San Benito Lifestyle

San Juan Bautista’s Juan de Anza Adobe preserved with new plaster

Historic San Juan Bautista adobe receives makeover.
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A historic San Juan Bautista adobe has been freshened up and given minor surgery that will leave it standing well beyond its estimated 209 years of age.

The Juan de Anza House at Third and Franklin streets houses the home and business of owner Emily Renzel. She operates Old Adobe Antiques in the left portion of the adobe, fronting Third Street.

J G Plastering Inc. of San Juan Bautista was the contractor. Workers from the company finished the last coat of lime plastering on Feb. 3. The restoration process began last August.

The Juan de Anza House is one of only four historic adobes still standing in San Juan Bautista. It was designated as a Registered National Historic Landmark in 1970 by the U.S Department of the Interior and National Park Service as No. 70000140.

The National Register says the house was built in 1830 and enlarged in 1850. But Renzel has found evidence that the adobe was actually built in 1799, two years after the founding of Mission San Juan Bautista.

Renzel believes the house was built to house people who built the mission or as a barracks for soldiers.

“I think there’s plenty of evidence that an adobe structure was here (in the late 1700s) and it was structured somewhat differently,” Renzel said.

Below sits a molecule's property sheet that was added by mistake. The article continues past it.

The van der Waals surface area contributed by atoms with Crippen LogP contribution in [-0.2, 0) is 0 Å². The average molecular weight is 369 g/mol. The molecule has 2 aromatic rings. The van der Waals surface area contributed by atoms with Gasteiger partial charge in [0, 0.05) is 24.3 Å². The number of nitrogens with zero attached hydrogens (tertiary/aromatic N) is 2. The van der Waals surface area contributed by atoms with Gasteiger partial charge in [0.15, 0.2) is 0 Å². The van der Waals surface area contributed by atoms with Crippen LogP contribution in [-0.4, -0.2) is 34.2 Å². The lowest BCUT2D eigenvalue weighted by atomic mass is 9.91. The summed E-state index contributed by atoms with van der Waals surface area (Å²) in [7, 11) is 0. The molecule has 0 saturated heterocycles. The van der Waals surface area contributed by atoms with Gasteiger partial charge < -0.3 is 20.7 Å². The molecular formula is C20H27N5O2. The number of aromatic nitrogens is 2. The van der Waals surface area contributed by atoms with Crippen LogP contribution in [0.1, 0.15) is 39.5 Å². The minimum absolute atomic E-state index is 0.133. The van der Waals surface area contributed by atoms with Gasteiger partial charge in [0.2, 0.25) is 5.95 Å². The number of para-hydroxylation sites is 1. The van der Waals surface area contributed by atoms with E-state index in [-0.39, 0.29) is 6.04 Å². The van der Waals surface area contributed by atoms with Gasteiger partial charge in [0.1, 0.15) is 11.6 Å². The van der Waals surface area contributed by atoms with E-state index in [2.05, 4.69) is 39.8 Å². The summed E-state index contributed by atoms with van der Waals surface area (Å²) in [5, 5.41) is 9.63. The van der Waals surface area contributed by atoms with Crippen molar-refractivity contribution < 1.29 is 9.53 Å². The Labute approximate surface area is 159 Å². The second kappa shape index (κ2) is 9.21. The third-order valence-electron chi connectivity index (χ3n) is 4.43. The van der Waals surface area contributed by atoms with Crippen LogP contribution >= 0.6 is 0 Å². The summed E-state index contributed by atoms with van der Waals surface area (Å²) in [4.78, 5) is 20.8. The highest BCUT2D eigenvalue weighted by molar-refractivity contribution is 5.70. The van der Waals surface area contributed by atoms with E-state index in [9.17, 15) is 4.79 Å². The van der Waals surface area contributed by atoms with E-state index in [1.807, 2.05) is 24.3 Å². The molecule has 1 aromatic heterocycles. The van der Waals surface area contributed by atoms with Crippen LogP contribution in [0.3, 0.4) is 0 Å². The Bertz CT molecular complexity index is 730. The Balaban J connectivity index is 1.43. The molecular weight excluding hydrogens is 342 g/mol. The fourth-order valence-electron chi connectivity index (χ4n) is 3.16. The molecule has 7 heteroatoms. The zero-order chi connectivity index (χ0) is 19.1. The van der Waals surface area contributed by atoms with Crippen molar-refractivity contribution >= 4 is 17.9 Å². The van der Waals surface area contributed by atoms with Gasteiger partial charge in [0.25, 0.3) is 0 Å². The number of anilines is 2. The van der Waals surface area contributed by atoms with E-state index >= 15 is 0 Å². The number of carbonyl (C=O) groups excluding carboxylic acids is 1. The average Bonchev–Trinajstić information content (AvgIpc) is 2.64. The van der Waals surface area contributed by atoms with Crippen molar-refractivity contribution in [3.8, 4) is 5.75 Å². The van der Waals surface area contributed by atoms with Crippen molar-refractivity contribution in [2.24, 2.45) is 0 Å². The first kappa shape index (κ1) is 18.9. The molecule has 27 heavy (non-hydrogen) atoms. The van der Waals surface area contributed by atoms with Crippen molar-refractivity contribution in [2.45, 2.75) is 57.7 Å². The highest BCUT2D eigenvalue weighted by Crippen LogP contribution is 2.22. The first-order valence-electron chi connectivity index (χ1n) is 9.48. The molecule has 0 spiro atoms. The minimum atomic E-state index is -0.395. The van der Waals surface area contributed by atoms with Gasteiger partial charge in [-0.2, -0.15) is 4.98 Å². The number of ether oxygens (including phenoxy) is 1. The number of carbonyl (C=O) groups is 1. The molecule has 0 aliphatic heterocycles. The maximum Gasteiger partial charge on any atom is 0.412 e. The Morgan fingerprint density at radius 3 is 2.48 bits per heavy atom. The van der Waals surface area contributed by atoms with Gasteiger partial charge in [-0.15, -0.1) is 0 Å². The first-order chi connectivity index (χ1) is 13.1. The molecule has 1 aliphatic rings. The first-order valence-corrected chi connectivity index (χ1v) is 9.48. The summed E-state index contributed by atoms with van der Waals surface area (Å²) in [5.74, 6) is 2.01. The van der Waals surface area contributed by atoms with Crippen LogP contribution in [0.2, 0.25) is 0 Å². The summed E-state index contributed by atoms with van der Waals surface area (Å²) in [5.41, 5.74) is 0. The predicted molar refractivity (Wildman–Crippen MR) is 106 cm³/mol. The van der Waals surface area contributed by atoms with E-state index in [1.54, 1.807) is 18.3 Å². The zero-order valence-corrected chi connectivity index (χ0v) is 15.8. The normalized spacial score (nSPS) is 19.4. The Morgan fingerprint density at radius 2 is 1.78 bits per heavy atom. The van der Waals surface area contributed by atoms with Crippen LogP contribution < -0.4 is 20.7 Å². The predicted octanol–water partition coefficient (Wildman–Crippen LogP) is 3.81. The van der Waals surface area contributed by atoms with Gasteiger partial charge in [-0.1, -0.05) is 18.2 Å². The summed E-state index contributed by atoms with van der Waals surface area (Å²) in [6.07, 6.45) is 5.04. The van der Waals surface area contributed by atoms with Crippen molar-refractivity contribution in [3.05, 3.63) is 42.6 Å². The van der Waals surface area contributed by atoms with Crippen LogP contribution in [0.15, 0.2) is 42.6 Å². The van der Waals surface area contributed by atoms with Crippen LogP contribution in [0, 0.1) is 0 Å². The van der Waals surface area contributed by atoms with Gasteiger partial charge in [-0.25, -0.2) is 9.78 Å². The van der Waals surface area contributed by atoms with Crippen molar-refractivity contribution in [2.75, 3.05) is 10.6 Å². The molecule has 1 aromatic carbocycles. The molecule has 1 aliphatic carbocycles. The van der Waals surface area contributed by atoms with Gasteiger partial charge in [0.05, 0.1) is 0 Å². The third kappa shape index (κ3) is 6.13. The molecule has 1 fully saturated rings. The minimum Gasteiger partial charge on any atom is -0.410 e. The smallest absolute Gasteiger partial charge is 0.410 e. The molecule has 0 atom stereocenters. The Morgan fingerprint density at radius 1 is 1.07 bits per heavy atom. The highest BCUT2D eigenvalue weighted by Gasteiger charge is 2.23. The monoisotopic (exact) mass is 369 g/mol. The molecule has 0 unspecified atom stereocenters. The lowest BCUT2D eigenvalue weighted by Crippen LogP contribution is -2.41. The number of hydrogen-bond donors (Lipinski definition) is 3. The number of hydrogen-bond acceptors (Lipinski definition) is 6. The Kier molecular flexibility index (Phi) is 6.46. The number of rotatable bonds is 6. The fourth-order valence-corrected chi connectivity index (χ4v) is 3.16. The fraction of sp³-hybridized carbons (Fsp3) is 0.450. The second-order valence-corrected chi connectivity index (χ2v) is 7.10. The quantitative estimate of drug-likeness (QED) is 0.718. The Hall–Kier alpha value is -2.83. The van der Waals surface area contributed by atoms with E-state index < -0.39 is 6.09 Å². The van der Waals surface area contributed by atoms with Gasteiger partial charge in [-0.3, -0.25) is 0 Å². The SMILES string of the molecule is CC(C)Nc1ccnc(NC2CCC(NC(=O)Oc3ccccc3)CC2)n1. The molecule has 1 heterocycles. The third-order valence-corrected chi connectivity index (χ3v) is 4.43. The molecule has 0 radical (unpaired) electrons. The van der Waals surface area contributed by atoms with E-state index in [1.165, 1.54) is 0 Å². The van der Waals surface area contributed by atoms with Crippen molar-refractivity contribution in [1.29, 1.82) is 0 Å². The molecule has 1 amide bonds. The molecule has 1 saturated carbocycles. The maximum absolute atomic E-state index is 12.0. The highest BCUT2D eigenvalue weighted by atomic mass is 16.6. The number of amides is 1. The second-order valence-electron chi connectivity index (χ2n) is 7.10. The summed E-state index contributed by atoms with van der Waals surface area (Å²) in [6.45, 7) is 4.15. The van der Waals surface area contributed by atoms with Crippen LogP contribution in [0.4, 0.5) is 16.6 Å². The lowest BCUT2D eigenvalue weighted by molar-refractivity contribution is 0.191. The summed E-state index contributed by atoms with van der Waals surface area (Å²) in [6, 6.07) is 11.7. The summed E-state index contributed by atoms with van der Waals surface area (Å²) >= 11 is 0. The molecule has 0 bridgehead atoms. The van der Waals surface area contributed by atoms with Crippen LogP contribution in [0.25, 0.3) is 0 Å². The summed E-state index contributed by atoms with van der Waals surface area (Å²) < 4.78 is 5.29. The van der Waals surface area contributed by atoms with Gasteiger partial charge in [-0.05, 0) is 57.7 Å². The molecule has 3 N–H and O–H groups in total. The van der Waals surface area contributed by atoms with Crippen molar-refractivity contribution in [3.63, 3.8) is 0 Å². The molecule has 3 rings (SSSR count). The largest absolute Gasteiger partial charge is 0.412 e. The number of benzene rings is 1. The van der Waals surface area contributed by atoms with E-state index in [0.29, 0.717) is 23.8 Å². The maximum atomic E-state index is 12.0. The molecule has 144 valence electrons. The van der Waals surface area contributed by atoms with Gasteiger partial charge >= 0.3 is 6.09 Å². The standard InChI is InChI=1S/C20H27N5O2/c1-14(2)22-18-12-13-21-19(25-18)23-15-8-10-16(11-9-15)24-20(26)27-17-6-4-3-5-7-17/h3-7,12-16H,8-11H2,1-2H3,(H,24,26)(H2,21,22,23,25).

She bases her theory on the date 1799 painted on the wall. Also, there was painted wainscoting similar to what was on the mission’s walls. Evidence of an older structure can be seen in the building’s attic, she said. And several courses of bricks were added when a peaked roof was built.

The adobe originally had a flat roof made of logs and mud and an adobe brick floor.

“It’s sort of forensic,” Renzel said. “You have to ask, ‘Why did they do this and why did they do that?’ ”

Before launching the restoration project Renzel had Garvaglia and Associates, preservation architects, do an inventory of the house. The report was presented to the city of San Juan Bautista, which approved an administrative permit for replacing the plaster.

Because the house is on the Registry of Historic Places, Renzel was required to preserve as much of its significant historical elements as possible.

The project began by stripping off all of the exterior plaster down to the adobe bricks. Workers also removed quite a lot of chicken wire used for re-enforcement. Cracks in the bricks were filled with lime plaster and pieces of roofing tile, to form a stronger bond.

Five coats of plaster and a finishing coat were applied to the outside walls during the process. There was plastering on the inside walls as well.

On the Third Street side a couple of doors had remnants of old headers lower than current door openings. There was no header over the Franklin Street window, so a 6-inch by 8-inch redwood header was installed.